Columbus City Schools
NWCA members disparage proposed levy
Discussion about a Columbus City Schools tax issue on the fall ballot was met with a cold reception at the Sept. 4 Northwest Civic Association meeting.
Many NWCA trustees expressed frustration because of what they said have been broken promises and a general feeling of neglect by school officials.
Ashley Senn, external affairs manager for Mayor Michael B. Coleman's office, presented the civic association with an outline of the 9.01-mill issue that will appear on the November ballot.
Jeanne Ashby, a teacher, said Northwest Side residents supported the previous levy in 2008, but district officials never delivered on a promise to build on addition onto Centennial High School.
Meanwhile, other nearby schools are in need of repair while other neighborhoods seem to be getting much more attention.
"The Northwest schools, we feel, are a red-headed stepchild of the district," Ashby said.
Retired teacher Dave Shaw, who said he will support the levy, said he thinks the so-called data scrubbing, in which employees are accused of manipulating student records to improve their school's standing on state report cards, has hurt the district's credibility.
"To me, all I'm hearing are the negatives and it's going to have difficulty passing," Shaw said of the tax issue, which is expected to raise $515 million annually.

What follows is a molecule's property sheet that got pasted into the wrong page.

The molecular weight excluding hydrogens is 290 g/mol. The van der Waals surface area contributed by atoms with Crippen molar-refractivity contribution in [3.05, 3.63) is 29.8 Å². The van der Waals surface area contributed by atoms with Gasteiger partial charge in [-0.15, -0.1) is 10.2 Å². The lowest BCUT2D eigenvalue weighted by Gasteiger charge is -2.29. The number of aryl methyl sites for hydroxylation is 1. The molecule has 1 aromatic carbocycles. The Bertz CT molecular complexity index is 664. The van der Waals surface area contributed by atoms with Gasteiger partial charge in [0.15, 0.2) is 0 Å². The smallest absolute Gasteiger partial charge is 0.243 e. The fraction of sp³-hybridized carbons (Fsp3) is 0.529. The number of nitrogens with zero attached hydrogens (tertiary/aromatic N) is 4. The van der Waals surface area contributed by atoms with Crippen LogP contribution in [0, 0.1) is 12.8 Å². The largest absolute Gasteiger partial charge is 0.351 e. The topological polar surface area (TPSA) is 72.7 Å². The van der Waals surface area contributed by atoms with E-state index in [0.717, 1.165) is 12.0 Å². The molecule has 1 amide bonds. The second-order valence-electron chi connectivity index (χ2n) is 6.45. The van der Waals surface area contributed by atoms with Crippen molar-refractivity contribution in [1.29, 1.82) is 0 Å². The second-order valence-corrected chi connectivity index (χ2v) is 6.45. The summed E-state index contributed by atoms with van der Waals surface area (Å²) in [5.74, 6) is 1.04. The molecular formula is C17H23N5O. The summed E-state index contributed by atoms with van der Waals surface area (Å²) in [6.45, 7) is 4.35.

It would cost the owner of a $100,000 house an additional $315 per year, or $26.25 per month.
Senn agreed the district has a PR problem, particularly with the latest state report card, in which the district received four F's, three D's and two C's.
But the mayor is committed to helping improve the situation, in part by re-establishing the department of education in his office, she said.
Kellie Ehlers, another teacher on the NWCA board, suggested if the district did a line-item inventory on how the previous bond-issue money was spent, "perhaps it would restore better faith in the neighborhood."
Senn suggested civic association members save some of their more technical questions for Dan Good, CCS' interim superintendent, who will attend next month's NWCA meeting.
In other news from the meeting, the NWCA recommended approval of a new 30-square-foot Huntington Bank sign at Giant Eagle on Sawmill Road.
Huntington has taken over the former PNC space inside the grocery store.